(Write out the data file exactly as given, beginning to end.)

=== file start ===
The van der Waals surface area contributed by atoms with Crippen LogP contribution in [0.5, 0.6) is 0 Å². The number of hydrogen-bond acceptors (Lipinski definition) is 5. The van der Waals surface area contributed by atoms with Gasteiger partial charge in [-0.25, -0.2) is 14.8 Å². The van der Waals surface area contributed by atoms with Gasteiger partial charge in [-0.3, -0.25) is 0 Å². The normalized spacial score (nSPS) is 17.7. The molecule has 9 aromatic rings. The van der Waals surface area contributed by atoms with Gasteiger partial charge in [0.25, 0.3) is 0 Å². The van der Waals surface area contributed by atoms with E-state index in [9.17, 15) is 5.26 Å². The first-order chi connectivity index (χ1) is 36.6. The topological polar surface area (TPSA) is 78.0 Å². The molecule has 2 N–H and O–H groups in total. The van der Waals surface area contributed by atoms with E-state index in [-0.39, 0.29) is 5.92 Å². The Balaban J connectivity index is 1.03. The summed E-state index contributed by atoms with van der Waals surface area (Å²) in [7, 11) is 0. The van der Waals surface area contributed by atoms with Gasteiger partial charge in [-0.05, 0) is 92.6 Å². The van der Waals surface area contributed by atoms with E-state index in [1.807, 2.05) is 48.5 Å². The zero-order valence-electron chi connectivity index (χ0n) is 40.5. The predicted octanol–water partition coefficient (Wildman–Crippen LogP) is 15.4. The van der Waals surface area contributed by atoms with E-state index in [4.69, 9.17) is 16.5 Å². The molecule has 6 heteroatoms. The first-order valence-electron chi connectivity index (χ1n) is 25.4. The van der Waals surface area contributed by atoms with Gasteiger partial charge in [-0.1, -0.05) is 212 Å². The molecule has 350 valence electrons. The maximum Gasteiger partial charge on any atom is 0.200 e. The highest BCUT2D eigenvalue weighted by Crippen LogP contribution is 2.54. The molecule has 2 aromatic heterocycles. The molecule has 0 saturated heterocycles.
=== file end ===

The van der Waals surface area contributed by atoms with Crippen LogP contribution in [0.5, 0.6) is 0 Å². The number of hydrogen-bond acceptors (Lipinski definition) is 5. The van der Waals surface area contributed by atoms with Gasteiger partial charge in [-0.25, -0.2) is 14.8 Å². The van der Waals surface area contributed by atoms with Gasteiger partial charge in [-0.3, -0.25) is 0 Å². The normalized spacial score (nSPS) is 17.7. The molecule has 9 aromatic rings. The van der Waals surface area contributed by atoms with Gasteiger partial charge in [0.25, 0.3) is 0 Å². The van der Waals surface area contributed by atoms with E-state index in [9.17, 15) is 5.26 Å². The first-order chi connectivity index (χ1) is 36.6. The topological polar surface area (TPSA) is 78.0 Å². The molecule has 2 N–H and O–H groups in total. The van der Waals surface area contributed by atoms with E-state index in [-0.39, 0.29) is 5.92 Å². The Balaban J connectivity index is 1.03. The summed E-state index contributed by atoms with van der Waals surface area (Å²) in [7, 11) is 0. The van der Waals surface area contributed by atoms with Gasteiger partial charge in [-0.05, 0) is 92.6 Å². The van der Waals surface area contributed by atoms with E-state index in [1.807, 2.05) is 48.5 Å². The zero-order valence-electron chi connectivity index (χ0n) is 40.5. The predicted octanol–water partition coefficient (Wildman–Crippen LogP) is 15.4. The van der Waals surface area contributed by atoms with E-state index in [4.69, 9.17) is 16.5 Å². The molecule has 6 heteroatoms. The first-order valence-electron chi connectivity index (χ1n) is 25.4. The van der Waals surface area contributed by atoms with Gasteiger partial charge in [-0.1, -0.05) is 212 Å². The molecule has 350 valence electrons. The maximum Gasteiger partial charge on any atom is 0.200 e. The highest BCUT2D eigenvalue weighted by Crippen LogP contribution is 2.54. The molecule has 2 aromatic heterocycles. The molecule has 0 saturated heterocycles.